The TV business in the Middle East and North Africa region faces big changes over the course of next year as satellite pay TV operators switch to offering OTT services to take on cord cutting, sports rights holders move to selling rights on a country-by-country basis and OTT providers start to invest significant amounts in local content, according to a report by DTVE sister research outfit Omdia.
For pay TV operators in the region, online distribution of content saves capex and operational costs as well as subscriber acquisition costs. It also enables them to expand their subscribers’ base by approaching new audiences, mainly younger demographics who did not previously subscribe to pay TV, according to report author Constantinos Papavassilopoulis, principal analyst, consumer at Omdia.
Dubai-based pay TV operator OSN has already begun to move towards OTT to combat losses in satellite subscribers, in particular since 2018.
According to Papavassilopoulis, owners of premium sports will also start negotiating the selling of their content not for the whole of MENA but on a country-by-country basis, meaning that regional operators such as beIN Media will be unable to obtain exclusive rights for the whole region. Initially, says Papavassilopoulis, this new policy will be applied for the territory of Saudi Arabia and possibly Bahrain. Both Italy’s Serie A and Germany’s Bundesliga have shown that they want to exclude Saudi Arabia from the negotiation of the renewal of rights they both will have with beIN Media.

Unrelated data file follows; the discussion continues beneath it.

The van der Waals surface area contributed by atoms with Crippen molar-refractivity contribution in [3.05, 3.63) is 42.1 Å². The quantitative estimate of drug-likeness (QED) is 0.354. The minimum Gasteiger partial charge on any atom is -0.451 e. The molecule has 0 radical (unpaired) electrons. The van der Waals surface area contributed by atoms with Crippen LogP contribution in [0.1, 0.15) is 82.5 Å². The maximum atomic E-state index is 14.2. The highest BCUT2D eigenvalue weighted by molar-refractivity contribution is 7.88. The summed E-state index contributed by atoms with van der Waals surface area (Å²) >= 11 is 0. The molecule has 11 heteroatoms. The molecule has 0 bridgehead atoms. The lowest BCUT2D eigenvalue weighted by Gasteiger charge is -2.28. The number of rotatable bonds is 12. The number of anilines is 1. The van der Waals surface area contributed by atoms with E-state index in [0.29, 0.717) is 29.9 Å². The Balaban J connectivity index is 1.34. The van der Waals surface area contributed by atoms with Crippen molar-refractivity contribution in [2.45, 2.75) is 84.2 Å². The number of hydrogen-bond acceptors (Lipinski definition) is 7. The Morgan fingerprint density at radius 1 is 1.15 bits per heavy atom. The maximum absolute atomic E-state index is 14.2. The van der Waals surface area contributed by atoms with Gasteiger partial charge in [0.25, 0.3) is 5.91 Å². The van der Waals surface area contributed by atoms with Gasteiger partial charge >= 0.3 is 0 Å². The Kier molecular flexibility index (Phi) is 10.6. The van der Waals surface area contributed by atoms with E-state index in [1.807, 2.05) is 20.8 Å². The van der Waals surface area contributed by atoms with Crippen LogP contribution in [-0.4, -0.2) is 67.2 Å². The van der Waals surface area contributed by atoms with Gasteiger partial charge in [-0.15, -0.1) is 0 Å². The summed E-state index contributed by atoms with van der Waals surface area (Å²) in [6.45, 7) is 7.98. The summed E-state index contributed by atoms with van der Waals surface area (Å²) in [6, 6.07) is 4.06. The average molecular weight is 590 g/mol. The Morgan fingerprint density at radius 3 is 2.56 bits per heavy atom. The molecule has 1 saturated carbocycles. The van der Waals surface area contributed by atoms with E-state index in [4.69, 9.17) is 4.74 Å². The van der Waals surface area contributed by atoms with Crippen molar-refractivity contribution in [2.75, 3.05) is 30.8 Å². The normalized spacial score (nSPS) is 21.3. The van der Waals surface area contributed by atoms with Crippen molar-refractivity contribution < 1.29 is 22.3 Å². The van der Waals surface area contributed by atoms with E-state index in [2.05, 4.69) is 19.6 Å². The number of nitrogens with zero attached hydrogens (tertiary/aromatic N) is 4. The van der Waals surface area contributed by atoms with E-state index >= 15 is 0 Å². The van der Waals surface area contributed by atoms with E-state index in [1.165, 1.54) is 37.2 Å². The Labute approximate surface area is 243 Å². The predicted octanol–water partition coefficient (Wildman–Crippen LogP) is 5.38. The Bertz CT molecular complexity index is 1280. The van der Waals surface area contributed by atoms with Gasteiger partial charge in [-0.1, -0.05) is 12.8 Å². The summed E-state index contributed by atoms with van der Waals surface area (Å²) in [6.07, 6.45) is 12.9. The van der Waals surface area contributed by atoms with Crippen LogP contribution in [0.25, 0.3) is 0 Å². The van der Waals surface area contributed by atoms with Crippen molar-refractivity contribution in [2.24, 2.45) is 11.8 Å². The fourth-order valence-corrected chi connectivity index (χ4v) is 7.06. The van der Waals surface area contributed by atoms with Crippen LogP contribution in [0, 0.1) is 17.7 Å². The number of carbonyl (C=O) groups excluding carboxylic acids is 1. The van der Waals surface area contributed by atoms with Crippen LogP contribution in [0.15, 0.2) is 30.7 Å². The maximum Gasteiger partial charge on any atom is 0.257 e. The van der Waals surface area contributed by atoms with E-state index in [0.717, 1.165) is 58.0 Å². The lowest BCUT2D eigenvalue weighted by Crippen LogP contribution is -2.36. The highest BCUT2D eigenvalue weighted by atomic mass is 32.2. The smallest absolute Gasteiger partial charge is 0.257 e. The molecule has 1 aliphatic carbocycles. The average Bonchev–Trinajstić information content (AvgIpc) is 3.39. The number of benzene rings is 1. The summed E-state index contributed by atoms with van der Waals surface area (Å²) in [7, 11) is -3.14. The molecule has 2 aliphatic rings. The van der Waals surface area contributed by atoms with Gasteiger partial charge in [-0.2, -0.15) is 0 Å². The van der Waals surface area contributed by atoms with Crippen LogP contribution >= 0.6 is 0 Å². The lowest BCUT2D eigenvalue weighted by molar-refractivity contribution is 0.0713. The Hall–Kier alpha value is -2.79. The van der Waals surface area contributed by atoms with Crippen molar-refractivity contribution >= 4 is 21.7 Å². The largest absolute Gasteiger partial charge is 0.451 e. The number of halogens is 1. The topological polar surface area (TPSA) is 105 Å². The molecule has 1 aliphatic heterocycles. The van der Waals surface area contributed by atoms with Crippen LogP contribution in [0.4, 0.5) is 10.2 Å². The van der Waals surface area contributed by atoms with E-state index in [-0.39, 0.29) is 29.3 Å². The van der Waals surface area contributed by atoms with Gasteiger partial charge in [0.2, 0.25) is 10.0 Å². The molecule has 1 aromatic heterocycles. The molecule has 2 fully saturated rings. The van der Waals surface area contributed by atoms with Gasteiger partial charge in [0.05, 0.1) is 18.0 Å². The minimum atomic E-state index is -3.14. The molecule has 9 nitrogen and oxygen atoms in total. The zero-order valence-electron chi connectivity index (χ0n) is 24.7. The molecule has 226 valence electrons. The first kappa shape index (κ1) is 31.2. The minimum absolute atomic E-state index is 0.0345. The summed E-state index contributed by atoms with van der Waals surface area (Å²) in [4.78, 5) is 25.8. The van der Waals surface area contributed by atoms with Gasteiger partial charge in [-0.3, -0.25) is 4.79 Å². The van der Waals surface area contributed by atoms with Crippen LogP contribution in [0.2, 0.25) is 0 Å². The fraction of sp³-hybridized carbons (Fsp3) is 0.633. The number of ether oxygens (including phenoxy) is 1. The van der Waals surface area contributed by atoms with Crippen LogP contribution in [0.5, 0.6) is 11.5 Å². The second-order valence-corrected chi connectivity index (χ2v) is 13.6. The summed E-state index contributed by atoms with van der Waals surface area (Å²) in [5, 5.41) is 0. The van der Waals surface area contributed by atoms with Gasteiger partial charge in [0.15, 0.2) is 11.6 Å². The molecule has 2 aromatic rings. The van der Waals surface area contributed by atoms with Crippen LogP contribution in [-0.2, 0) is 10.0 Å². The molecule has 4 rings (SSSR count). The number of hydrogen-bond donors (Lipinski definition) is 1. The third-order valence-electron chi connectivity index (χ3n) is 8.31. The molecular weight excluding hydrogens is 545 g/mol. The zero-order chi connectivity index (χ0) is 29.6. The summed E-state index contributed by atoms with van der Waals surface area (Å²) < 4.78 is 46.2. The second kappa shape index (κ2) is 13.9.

Piracy has also played a role in changing the landscape and has take a particular toll on beIN Sport, which has suffered from the industrial-scale piracy orchestrated by Saudi-based – and allegedly government-supported – pirate outfit beoutQ as well as from the blockade against Qatar led by the Saudi government.
The other major trend identified by Papavassilopoulis for next year is that investment in Arabic original content by Saudi OTT services will shape the market in MENA.
The OTT market in MENA is currently dominated by Netflix, but competition is expected to emerge from two ambitious Saudi OTT services, Shahid VIP and Jawwy TV.
Omdia expects the combined subscriber bases of the Saudi services to overtake Netflix in 2022 and to lead thereafter.
Both services are backed by strong finances, widely recognised local brands like MBC and STC and by strategic investment in local Arabi original content. Shahid VIP and Jawwy TV have both established a rich network of partnerships with local broadcasters and content producers while they are planning to expand beyond the MENA region targeting the global Arabic diaspora, said Papavassilopoulis.
ICYMI: Android TV refresh brings Freeview Play to the fore digitaltveurope.com/2021/05/06/and… https://t.co/tWs3OKoXq2
06 May 2021 @ 20:22:00 UTC
SES looks to share buyback as video business decline slows digitaltveurope.com/2021/05/06/ses…
06 May 2021 @ 16:30:00 UTC